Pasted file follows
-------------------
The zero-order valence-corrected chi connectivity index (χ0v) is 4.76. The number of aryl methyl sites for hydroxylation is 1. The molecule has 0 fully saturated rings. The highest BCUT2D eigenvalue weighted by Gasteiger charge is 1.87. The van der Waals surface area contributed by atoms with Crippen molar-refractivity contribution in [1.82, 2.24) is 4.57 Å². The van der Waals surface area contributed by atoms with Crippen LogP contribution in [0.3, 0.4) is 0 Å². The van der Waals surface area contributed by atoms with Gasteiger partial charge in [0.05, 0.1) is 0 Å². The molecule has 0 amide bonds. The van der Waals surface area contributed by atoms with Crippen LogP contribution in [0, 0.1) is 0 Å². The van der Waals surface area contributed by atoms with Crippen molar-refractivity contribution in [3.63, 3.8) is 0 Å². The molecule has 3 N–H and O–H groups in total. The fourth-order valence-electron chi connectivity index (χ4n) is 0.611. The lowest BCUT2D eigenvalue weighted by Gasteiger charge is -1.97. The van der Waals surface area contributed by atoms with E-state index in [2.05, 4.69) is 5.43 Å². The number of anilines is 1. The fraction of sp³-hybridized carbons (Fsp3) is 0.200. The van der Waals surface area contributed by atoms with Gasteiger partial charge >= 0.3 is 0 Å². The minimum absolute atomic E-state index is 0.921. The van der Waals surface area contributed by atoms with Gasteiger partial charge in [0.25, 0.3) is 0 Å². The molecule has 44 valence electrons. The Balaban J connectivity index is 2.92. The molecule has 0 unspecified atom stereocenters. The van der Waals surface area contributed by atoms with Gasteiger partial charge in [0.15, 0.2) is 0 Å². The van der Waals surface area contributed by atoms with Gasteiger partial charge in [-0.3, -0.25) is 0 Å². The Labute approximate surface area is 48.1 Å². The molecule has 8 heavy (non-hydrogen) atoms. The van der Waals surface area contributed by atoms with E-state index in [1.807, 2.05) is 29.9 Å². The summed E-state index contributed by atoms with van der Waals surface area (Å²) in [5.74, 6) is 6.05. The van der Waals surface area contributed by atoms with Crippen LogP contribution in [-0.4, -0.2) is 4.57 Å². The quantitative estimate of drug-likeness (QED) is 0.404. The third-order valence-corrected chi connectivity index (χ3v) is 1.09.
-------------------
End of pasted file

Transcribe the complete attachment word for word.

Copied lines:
The zero-order valence-corrected chi connectivity index (χ0v) is 4.76. The number of aryl methyl sites for hydroxylation is 1. The molecule has 0 fully saturated rings. The highest BCUT2D eigenvalue weighted by Gasteiger charge is 1.87. The van der Waals surface area contributed by atoms with Crippen molar-refractivity contribution in [1.82, 2.24) is 4.57 Å². The van der Waals surface area contributed by atoms with Crippen LogP contribution in [0.3, 0.4) is 0 Å². The van der Waals surface area contributed by atoms with Gasteiger partial charge in [0.05, 0.1) is 0 Å². The molecule has 0 amide bonds. The van der Waals surface area contributed by atoms with Crippen LogP contribution in [0, 0.1) is 0 Å². The van der Waals surface area contributed by atoms with Crippen molar-refractivity contribution in [3.63, 3.8) is 0 Å². The molecule has 3 N–H and O–H groups in total. The fourth-order valence-electron chi connectivity index (χ4n) is 0.611. The lowest BCUT2D eigenvalue weighted by Gasteiger charge is -1.97. The van der Waals surface area contributed by atoms with E-state index in [2.05, 4.69) is 5.43 Å². The number of anilines is 1. The fraction of sp³-hybridized carbons (Fsp3) is 0.200. The van der Waals surface area contributed by atoms with Gasteiger partial charge >= 0.3 is 0 Å². The minimum absolute atomic E-state index is 0.921. The van der Waals surface area contributed by atoms with Gasteiger partial charge in [0.25, 0.3) is 0 Å². The molecule has 44 valence electrons. The Balaban J connectivity index is 2.92. The molecule has 0 unspecified atom stereocenters. The van der Waals surface area contributed by atoms with Gasteiger partial charge in [0.15, 0.2) is 0 Å². The van der Waals surface area contributed by atoms with Gasteiger partial charge in [-0.3, -0.25) is 0 Å². The Labute approximate surface area is 48.1 Å². The molecule has 8 heavy (non-hydrogen) atoms. The van der Waals surface area contributed by atoms with E-state index in [1.807, 2.05) is 29.9 Å². The summed E-state index contributed by atoms with van der Waals surface area (Å²) in [5.74, 6) is 6.05. The van der Waals surface area contributed by atoms with Crippen LogP contribution in [-0.4, -0.2) is 4.57 Å². The quantitative estimate of drug-likeness (QED) is 0.404. The third-order valence-corrected chi connectivity index (χ3v) is 1.09.